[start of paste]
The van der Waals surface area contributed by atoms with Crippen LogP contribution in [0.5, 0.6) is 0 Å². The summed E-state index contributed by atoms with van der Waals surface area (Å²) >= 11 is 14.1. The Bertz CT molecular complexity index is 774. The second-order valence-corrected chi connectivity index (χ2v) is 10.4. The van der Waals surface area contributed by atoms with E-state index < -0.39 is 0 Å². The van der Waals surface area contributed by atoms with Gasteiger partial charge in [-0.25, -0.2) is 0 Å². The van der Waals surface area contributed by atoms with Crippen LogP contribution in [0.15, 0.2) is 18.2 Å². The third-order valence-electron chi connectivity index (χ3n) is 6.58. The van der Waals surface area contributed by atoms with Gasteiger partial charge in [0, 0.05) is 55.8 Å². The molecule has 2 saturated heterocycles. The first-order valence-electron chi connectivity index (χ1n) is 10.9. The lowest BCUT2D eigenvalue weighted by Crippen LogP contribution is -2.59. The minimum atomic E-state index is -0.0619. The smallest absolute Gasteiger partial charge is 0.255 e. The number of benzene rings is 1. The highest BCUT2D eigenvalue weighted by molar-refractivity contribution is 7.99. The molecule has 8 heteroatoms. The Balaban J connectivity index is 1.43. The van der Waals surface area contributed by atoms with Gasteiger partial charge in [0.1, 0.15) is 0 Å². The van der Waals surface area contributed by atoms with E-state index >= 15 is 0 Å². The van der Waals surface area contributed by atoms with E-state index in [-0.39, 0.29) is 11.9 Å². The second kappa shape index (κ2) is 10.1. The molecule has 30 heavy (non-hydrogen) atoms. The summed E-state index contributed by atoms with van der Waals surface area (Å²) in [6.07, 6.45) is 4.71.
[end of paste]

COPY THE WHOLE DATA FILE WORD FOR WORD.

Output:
The van der Waals surface area contributed by atoms with Crippen LogP contribution in [0.5, 0.6) is 0 Å². The summed E-state index contributed by atoms with van der Waals surface area (Å²) >= 11 is 14.1. The Bertz CT molecular complexity index is 774. The second-order valence-corrected chi connectivity index (χ2v) is 10.4. The van der Waals surface area contributed by atoms with E-state index < -0.39 is 0 Å². The van der Waals surface area contributed by atoms with Gasteiger partial charge in [-0.25, -0.2) is 0 Å². The van der Waals surface area contributed by atoms with Crippen LogP contribution in [0.15, 0.2) is 18.2 Å². The third-order valence-electron chi connectivity index (χ3n) is 6.58. The van der Waals surface area contributed by atoms with Gasteiger partial charge in [0, 0.05) is 55.8 Å². The molecule has 2 saturated heterocycles. The first-order valence-electron chi connectivity index (χ1n) is 10.9. The lowest BCUT2D eigenvalue weighted by Crippen LogP contribution is -2.59. The minimum atomic E-state index is -0.0619. The smallest absolute Gasteiger partial charge is 0.255 e. The number of benzene rings is 1. The highest BCUT2D eigenvalue weighted by molar-refractivity contribution is 7.99. The molecule has 8 heteroatoms. The Balaban J connectivity index is 1.43. The van der Waals surface area contributed by atoms with Gasteiger partial charge in [0.1, 0.15) is 0 Å². The van der Waals surface area contributed by atoms with E-state index >= 15 is 0 Å². The van der Waals surface area contributed by atoms with E-state index in [-0.39, 0.29) is 11.9 Å². The second kappa shape index (κ2) is 10.1. The molecule has 30 heavy (non-hydrogen) atoms. The summed E-state index contributed by atoms with van der Waals surface area (Å²) in [6.07, 6.45) is 4.71.